Once all the necessary paperwork is in place, Joint Commission surveyors visit the location once every 39 months to evaluate compliance. During the unannounced Joint Commission inspections, called surveys, the reviewers talk to doctors, nurses, other staff members and patients to determine whether the healthcare organization is working to satisfaction. Every three months, the hospital submits public data regarding how specific conditions, such as heart attacks or pneumonia, are treated.
“Joint Commission accreditation does not begin and end with the on-site survey,” the organization said. “It is a continuous process. Every time a nurse double-checks a patient’s identification before administering a medication, every time a surgical team calls a ‘time out’ to verify they agree they’re about to perform the correct procedure, at the correct site, on the correct patient, they live and breathe the accreditation process.”
Nurse Leaders Planning a Successful Joint Commission Inspection
Because Joint Commission inspections are unannounced, nurse leaders who are heading up accreditation efforts must be prepared. Professional development resources provider Lippincott Solutions said preparing for accreditation requires leaders to compare Joint Commission expectations and standards to an organization’s actual performance.
Lippincott Solutions suggested leaders take these actions for successful Joint Commission inspections:
- Establish a timeline to prepare for all activities involved in the accreditation process
- Determine the intent of each standard
- Identify examples of each standard in action in the workplace
- Identify areas of partial or non-compliance to standards
- Assign responsibilities in each standards category to appropriate team members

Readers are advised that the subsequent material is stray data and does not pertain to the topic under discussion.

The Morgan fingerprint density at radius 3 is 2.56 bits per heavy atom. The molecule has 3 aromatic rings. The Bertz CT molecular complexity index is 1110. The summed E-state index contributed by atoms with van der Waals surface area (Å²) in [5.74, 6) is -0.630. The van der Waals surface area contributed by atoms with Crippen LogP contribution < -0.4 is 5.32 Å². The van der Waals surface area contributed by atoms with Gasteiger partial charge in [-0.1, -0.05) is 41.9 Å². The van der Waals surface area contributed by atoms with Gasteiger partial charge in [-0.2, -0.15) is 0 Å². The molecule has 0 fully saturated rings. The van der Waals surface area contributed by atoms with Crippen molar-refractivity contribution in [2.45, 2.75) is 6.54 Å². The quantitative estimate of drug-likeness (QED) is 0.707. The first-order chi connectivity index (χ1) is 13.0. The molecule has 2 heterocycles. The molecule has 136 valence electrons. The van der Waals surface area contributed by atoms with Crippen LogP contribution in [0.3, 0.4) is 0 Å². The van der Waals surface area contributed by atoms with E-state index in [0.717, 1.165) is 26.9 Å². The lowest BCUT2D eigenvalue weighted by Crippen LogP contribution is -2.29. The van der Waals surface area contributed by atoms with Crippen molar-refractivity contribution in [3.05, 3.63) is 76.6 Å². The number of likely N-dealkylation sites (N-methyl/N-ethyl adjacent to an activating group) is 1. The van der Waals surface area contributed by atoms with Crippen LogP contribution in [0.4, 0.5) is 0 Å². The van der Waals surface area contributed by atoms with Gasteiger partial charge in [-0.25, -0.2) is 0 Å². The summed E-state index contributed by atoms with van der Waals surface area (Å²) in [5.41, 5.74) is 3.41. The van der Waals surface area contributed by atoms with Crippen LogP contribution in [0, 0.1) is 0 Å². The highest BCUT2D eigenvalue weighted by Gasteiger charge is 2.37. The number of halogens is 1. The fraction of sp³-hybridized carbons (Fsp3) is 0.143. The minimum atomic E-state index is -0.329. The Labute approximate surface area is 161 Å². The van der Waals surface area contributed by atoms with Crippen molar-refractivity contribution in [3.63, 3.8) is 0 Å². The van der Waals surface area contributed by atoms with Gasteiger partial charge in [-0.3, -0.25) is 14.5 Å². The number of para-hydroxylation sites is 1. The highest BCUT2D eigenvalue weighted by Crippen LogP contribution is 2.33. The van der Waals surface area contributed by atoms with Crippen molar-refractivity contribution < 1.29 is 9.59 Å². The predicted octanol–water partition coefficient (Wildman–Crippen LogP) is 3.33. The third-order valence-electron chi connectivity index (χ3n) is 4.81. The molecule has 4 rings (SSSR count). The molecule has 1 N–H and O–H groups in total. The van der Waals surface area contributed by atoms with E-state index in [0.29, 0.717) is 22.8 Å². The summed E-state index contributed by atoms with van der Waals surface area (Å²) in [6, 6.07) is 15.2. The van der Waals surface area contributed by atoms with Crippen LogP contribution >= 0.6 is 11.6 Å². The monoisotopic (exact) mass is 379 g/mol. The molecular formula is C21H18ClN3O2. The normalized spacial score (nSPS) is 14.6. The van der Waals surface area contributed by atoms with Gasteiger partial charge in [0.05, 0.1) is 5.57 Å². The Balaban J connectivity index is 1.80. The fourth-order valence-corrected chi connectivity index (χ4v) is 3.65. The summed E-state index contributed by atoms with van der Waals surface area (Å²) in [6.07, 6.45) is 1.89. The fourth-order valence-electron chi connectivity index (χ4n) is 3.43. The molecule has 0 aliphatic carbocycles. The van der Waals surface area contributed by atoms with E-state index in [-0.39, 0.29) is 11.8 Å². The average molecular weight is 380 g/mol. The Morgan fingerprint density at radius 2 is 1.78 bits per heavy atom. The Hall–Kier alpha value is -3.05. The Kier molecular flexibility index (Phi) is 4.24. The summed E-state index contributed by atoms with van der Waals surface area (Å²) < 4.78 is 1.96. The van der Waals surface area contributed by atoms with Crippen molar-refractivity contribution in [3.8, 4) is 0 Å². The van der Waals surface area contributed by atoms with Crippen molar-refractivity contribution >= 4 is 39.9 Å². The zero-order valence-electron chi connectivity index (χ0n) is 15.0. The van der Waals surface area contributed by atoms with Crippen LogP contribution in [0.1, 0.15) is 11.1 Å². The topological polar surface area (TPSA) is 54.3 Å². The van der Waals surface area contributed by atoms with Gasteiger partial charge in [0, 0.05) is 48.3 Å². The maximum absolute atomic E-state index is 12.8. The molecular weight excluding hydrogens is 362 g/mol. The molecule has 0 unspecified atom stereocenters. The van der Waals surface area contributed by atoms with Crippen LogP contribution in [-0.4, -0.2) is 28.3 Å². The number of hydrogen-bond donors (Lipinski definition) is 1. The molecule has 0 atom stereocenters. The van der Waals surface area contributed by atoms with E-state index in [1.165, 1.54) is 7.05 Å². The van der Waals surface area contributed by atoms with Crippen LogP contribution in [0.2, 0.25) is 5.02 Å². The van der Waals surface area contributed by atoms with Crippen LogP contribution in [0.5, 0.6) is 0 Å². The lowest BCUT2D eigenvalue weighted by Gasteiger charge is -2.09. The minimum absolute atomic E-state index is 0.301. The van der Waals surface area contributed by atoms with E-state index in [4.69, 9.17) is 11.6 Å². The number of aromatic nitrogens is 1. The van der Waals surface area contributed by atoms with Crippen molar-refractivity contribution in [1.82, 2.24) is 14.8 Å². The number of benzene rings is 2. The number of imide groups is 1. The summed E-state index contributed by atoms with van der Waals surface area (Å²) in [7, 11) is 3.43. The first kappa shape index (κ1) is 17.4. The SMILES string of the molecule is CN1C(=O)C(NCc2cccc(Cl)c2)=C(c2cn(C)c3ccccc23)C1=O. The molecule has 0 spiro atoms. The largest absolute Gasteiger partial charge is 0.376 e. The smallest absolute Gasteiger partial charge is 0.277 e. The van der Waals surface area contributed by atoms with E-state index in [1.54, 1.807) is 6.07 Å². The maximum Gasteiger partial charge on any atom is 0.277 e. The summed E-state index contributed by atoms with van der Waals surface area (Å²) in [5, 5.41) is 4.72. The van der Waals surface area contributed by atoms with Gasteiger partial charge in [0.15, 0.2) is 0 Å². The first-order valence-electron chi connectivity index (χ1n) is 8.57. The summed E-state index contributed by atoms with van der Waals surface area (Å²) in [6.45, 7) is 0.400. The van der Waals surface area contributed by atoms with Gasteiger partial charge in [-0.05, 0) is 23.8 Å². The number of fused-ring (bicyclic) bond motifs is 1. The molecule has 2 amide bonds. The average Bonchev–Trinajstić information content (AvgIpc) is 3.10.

- Incorporate standards into daily work
- Hold frequent educational meetings with staff regarding standards implementation
- Inform patients about visits from Joint Commission inspectors and possible questions
- Network with other professionals who have gone through the process
Another essential element of preparation for a Joint Commission accreditation undertaking is meeting quality standards long before they are required. DNP-educated RNs have the skills, training and education to lead a hospital through the process. The online DNP program at Duquesne University provides advanced practice RNs with the instruction needed to lead hospital staffs for Joint Commission accreditation.
About Duquesne University’s Online DNP Program
Since 1935, Duquesne University has been educating nurses to take leading roles in healthcare. University administrators, professors and staff work to ensure that RNs receive the best DNP education to learn evidence-based skills and practices to improve health outcomes for patients.
The coursework is 100% online, allowing RNs to work toward an advanced degree while maintaining career and family responsibilities. For more information, visit the university’s online DNP program website.
Is Joint Commission Accreditation Right for your Healthcare Brand?: IS Partners, LLC
Accreditation Guide For Hospitals: Joint Commission
Risk Assessments – Definition and Requirement For Conducting: Joint Commission
Joint Commission FAQ Page: Joint Commission
Preparing for Your Joint Commission Visit: Lippincott Solutions